Savoring the positive

Wall Street stock plunges. Rancorous politics. Famine in the Sudan. High unemployment. We can’t run away from our problems; they need our attention. But, personally, I need a break.

Of late, I’ve found myself unusually pessimistic–even about things that normally wouldn’t concern me. Free-floating anxiety. Mild paranoia. Over-thinking. What’s going on?

Thoughts do matter. If we allow life events, even painful ones, to lead to suffering, our brains are literally rewired. The good news is that we can reverse this pattern, not by suppressing the negative, but by internalizing the positive.

This is the message of “Buddha’s Brain: the practical neuroscience of happiness, love & wisdom” by Rick Hanson, Ph.D. Dr. Hanson describes brain function in detail while offering easy-to-follow steps for creating more happiness in your life.

1.”Turn positive facts into positive experiences.”¬†If you see something beautiful, admirable or happy, stop to notice it. Bring your full awareness to it. Let it affect you.

2. ¬†”Savor the experience.” Stay with your experience for 5, 10, even 20 seconds. Focus on your emotions and body sensations. Pay attention to the rewarding aspects of this experience.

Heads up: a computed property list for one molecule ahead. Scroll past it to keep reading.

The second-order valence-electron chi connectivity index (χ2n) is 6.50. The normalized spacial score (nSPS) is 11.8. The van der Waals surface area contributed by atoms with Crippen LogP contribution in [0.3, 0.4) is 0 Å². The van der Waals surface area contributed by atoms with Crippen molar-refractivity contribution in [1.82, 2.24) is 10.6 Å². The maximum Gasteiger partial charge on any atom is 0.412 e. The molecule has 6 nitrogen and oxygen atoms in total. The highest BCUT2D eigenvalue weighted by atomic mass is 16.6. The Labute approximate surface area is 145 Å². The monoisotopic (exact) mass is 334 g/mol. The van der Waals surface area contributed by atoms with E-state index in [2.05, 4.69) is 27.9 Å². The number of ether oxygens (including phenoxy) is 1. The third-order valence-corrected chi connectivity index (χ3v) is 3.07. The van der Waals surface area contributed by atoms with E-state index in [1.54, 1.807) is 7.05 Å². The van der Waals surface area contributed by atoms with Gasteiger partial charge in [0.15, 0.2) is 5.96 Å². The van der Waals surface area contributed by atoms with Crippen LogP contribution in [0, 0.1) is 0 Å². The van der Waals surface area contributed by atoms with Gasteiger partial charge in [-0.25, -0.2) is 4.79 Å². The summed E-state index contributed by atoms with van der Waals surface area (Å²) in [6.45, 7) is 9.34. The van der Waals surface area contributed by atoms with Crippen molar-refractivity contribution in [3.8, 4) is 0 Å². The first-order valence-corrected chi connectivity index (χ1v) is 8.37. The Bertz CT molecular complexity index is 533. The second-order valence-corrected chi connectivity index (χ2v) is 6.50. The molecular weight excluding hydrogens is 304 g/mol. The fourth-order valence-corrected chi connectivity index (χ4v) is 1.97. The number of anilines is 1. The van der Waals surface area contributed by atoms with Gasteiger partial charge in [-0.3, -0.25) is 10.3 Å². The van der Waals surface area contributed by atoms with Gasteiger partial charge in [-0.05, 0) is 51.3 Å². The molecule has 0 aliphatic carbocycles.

3. ¬†”Imagine or feel that the experience is entering deeply into your mind and body.” Relax and absorb the emotions, sensations and thoughts of the experience.

On my morning walk around Grey’s lake today, I resolved to follow Dr. Hanson’s suggestions. Lingering at trees I had admired but strolled by so many times, I recognized the species–cottonwoods. Towering trees with large canopies, they frame the lake dramatically. The bark is rough and stone grey. The leaves are triangular in shape.

Studying these trees took me back to childhood, when my sister Susie and I would sit on our front porch during thunderstorms and watch the cottonwoods across the street. Swaying and bending, they appeared capable of falling and landing at our feet–or even on our heads. We had no fear, though, simply love for these larger than life friends.

Taking in this experience today, I feel better already. I’m going to continue this practice–and in the meantime, turn off the TV, scan the newspaper more quickly, and ignore financial reports on my IRA.

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